From Greenhouse to Green House

The threats of climate change
CO2 emissions and savings


To its credit, the UK Government is already providing grants, tax breaks and other incentives for renewable energy, insulation and the like. With regard to the suggestions that follow, the Government has already taken action or is taking action in many cases.  But its initiatives are often complex and confusing from a consumer's perspective or they are not well publicised. So these suggested actions are actions that seem to be needed from a consumer's eye view.

  1. Designs for light fittings. It would be good if the Government would encourage the development of light fittings designed specifically for low-energy bulbs. Many light fittings in the shops will only take traditional bulbs.
  2. Photovoltaics. 50% grants are now available for the purchase of photovoltaics but an even larger subsidy may be needed to get the market going. There may be a case for encouraging the development of systems for storing energy from photovoltaics.
  3. CHP. A research initiative or a subsidy or both is needed to encourage the development of CHP units designed for domestic users.
  4. Super insulation. Here, 'super' insulation means insulation that is good enough to allow buildings to occupied comfortably in winter with little or no heating. Heat exchangers are likely to be needed to allow ventilation without loss of heat.

    Integrated systems of 'super' insulation are needed that can be applied to the roofs, walls, ground floors and windows of existing buildings. An R & D initiative is probably needed to develop these systems. It is likely that very large subsidies will be needed to encourage householders to install super insulation. And planning laws and regulations probably need to be modified to accommodate the visual effect of thick layers of external insulation on existing buildings.

    In general, there is a need for 'systems' that can be retrofitted in a flexible way to existing houses of many different designs. We believe the Government should take steps to ensure that systems of this kind are developed and made available for purchase by individual householders.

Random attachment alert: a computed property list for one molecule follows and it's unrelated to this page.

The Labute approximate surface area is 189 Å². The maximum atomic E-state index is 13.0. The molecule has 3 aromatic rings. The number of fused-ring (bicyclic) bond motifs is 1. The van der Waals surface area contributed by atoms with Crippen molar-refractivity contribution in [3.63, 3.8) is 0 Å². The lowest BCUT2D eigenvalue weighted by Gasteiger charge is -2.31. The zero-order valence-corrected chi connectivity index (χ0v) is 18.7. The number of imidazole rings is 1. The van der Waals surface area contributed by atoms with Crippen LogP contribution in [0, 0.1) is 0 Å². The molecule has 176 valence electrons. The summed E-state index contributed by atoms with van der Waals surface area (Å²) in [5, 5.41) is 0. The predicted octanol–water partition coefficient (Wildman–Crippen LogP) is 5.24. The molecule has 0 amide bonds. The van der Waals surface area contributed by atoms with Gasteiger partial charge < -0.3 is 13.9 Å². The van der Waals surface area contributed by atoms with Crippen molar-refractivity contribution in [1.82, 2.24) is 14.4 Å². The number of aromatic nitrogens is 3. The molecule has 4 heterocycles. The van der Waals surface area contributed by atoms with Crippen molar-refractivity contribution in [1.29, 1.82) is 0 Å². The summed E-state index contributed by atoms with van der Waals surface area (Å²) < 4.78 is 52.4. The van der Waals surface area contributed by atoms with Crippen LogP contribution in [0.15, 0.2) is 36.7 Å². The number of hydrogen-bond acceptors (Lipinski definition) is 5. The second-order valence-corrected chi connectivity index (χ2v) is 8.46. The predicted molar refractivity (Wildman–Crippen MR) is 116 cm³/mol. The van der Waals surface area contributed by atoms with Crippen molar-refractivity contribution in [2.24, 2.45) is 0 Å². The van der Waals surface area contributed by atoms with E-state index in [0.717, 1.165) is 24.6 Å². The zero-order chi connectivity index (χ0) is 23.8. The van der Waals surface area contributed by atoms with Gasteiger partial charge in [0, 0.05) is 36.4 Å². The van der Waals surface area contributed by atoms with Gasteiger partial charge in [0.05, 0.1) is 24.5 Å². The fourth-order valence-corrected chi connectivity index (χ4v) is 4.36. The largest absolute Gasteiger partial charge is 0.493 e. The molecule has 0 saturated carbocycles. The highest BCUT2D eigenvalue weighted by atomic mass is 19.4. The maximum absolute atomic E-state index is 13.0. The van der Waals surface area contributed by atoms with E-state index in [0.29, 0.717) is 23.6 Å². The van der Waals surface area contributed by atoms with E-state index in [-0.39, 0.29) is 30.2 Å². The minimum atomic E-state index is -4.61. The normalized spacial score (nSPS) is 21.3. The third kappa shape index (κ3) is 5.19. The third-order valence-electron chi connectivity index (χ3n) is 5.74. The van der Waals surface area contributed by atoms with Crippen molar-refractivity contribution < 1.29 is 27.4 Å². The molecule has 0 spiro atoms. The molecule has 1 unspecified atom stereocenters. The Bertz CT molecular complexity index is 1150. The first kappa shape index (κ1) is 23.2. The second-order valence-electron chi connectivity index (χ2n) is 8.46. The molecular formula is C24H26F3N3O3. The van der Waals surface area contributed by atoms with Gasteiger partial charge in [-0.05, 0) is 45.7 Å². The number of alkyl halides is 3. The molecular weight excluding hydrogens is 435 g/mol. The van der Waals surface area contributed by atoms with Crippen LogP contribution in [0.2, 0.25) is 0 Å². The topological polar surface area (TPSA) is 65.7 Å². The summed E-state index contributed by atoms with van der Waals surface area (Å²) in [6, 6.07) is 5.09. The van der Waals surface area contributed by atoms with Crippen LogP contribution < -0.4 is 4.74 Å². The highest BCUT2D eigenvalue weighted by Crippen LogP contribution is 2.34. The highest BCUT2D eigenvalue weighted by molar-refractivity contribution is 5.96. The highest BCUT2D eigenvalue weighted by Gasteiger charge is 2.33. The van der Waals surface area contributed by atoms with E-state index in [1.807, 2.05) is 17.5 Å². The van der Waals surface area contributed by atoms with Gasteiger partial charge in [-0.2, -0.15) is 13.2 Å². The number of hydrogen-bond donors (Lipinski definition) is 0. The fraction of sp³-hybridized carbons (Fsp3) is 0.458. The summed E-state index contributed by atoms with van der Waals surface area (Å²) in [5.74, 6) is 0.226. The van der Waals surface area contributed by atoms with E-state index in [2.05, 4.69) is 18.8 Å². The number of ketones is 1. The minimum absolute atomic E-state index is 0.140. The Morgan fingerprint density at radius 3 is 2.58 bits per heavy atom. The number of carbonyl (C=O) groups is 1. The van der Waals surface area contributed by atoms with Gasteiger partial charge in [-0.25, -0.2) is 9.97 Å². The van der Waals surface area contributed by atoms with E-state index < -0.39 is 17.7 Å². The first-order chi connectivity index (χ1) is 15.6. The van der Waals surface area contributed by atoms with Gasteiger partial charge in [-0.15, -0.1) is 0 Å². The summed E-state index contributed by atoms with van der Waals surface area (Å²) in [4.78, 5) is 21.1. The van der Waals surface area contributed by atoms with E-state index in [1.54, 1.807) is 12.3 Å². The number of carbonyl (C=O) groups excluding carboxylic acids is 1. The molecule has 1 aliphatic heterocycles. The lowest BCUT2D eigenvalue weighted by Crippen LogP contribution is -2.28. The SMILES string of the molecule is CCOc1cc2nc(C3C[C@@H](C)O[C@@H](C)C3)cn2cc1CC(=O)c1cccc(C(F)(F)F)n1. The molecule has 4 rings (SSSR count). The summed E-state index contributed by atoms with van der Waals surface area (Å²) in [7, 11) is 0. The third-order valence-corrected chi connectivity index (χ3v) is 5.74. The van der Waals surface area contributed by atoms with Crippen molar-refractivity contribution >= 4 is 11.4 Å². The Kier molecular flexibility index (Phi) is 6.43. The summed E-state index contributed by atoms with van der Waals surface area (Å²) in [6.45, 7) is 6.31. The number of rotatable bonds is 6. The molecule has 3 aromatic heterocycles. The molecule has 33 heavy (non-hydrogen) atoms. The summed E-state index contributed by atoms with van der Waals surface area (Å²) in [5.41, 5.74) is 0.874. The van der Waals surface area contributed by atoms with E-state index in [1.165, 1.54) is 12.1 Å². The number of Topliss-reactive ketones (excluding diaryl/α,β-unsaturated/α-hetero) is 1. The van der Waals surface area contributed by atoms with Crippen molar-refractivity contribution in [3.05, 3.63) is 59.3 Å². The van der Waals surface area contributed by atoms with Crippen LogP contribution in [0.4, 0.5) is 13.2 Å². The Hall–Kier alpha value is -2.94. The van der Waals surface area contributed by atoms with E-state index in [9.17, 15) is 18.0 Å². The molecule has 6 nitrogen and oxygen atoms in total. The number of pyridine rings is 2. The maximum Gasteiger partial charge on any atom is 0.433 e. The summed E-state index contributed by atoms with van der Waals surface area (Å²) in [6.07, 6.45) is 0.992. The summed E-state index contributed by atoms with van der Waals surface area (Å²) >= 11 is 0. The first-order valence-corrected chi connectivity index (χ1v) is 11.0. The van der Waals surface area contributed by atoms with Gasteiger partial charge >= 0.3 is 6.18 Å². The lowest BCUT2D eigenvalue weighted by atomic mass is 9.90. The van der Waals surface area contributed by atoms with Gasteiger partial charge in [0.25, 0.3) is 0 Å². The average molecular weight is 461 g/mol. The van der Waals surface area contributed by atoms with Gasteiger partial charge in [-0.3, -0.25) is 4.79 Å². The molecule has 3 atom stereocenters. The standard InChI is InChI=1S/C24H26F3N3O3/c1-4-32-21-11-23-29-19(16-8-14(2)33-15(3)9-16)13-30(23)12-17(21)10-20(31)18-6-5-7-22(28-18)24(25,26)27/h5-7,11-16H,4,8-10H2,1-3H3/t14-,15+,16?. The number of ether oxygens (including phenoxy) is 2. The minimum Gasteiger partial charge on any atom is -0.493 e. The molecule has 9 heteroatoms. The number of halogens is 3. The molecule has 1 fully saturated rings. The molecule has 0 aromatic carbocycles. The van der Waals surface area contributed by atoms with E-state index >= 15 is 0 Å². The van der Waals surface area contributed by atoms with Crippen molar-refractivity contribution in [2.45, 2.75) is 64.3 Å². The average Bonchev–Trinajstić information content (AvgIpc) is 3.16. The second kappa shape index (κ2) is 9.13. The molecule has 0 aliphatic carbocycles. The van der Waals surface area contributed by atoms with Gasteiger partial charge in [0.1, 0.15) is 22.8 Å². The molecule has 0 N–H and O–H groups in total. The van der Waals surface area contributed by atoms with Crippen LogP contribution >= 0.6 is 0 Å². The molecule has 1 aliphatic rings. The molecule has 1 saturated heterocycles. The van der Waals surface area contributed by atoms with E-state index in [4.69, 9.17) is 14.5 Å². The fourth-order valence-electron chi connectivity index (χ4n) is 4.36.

5. Biofuels for domestic heating. Some kind of combination of subsidies and tax breaks is probably needed to make biofuels more attractive for domestic heating.
  6. Heat pumps. The market for heat pumps in the UK is still embryonic. Although some installations attract VAT at 5% (compared with the normal 17.5%), there is a need for the market to be given additional encouragement by tax incentives and/or grants.
  7. Solar panels and passive solar heating. Larger incentives are probably needed to encourage the development and adoption of systems for solar heating of water and passive solar heating of existing buildings.
  8. Traffic-free routes for cycling. We badly need safe, traffic-free routes for cycling both in towns and in the open countryside. This could be done with a small fraction of the money currently spent on roads.
  9. Diesel engines and SVO. It would be good if manufacturers would develop Diesel engines that can run on straight vegetable oil without the need for modifications. Government encouragement and incentives would be useful.
  10. Taxes on biofuels for transport. Taxes on bio-diesel, SVO and bio-ethanol need to be further reduced to develop these types of fuel. Any consequent loss of income to the Government can be offset by raising taxes on fossil road fuels.
  11. Electric cars, hybrids and fuel cells. The market for electric cars, hybrids and fuel cells needs more encouragement by tax breaks, tough emission standards or other means.